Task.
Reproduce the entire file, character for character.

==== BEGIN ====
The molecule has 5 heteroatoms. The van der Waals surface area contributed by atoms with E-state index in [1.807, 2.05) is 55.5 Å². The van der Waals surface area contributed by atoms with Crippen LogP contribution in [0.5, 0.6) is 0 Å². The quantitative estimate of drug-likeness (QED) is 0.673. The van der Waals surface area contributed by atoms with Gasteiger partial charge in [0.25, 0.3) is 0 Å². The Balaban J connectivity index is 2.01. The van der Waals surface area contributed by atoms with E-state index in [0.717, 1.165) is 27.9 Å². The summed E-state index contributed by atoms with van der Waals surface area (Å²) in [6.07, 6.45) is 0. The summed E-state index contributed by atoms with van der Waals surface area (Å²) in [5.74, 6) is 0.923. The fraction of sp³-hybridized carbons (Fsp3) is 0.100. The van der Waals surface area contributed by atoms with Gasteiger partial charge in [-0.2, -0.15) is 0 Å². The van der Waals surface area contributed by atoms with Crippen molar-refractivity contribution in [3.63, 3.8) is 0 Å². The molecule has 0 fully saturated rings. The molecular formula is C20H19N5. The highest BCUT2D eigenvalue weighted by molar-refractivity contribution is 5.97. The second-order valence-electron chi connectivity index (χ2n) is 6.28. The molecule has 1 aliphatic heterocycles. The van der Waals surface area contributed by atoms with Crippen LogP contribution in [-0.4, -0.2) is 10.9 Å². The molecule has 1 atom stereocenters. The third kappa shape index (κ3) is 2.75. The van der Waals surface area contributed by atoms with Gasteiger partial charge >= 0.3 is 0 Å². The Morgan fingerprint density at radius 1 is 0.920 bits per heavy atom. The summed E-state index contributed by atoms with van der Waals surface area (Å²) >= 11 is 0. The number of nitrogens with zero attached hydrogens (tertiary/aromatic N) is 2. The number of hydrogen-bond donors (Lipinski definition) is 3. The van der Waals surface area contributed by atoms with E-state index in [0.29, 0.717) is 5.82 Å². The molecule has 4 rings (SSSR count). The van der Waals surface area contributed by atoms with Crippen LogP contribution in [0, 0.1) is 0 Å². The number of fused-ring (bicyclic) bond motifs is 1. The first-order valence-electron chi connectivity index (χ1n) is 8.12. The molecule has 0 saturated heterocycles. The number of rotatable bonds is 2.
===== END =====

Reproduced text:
The molecule has 5 heteroatoms. The van der Waals surface area contributed by atoms with E-state index in [1.807, 2.05) is 55.5 Å². The van der Waals surface area contributed by atoms with Crippen LogP contribution in [0.5, 0.6) is 0 Å². The quantitative estimate of drug-likeness (QED) is 0.673. The van der Waals surface area contributed by atoms with Gasteiger partial charge in [0.25, 0.3) is 0 Å². The Balaban J connectivity index is 2.01. The van der Waals surface area contributed by atoms with E-state index in [0.717, 1.165) is 27.9 Å². The summed E-state index contributed by atoms with van der Waals surface area (Å²) in [6.07, 6.45) is 0. The summed E-state index contributed by atoms with van der Waals surface area (Å²) in [5.74, 6) is 0.923. The fraction of sp³-hybridized carbons (Fsp3) is 0.100. The van der Waals surface area contributed by atoms with Gasteiger partial charge in [-0.2, -0.15) is 0 Å². The van der Waals surface area contributed by atoms with Crippen molar-refractivity contribution in [3.63, 3.8) is 0 Å². The molecule has 0 fully saturated rings. The molecular formula is C20H19N5. The highest BCUT2D eigenvalue weighted by molar-refractivity contribution is 5.97. The second-order valence-electron chi connectivity index (χ2n) is 6.28. The molecule has 1 aliphatic heterocycles. The van der Waals surface area contributed by atoms with Crippen LogP contribution in [-0.4, -0.2) is 10.9 Å². The molecule has 1 atom stereocenters. The third kappa shape index (κ3) is 2.75. The van der Waals surface area contributed by atoms with Gasteiger partial charge >= 0.3 is 0 Å². The Morgan fingerprint density at radius 1 is 0.920 bits per heavy atom. The summed E-state index contributed by atoms with van der Waals surface area (Å²) >= 11 is 0. The number of nitrogens with zero attached hydrogens (tertiary/aromatic N) is 2. The number of hydrogen-bond donors (Lipinski definition) is 3. The van der Waals surface area contributed by atoms with E-state index in [0.29, 0.717) is 5.82 Å². The molecule has 4 rings (SSSR count). The van der Waals surface area contributed by atoms with Crippen LogP contribution in [0, 0.1) is 0 Å². The number of fused-ring (bicyclic) bond motifs is 1. The first-order valence-electron chi connectivity index (χ1n) is 8.12. The molecule has 0 saturated heterocycles. The number of rotatable bonds is 2.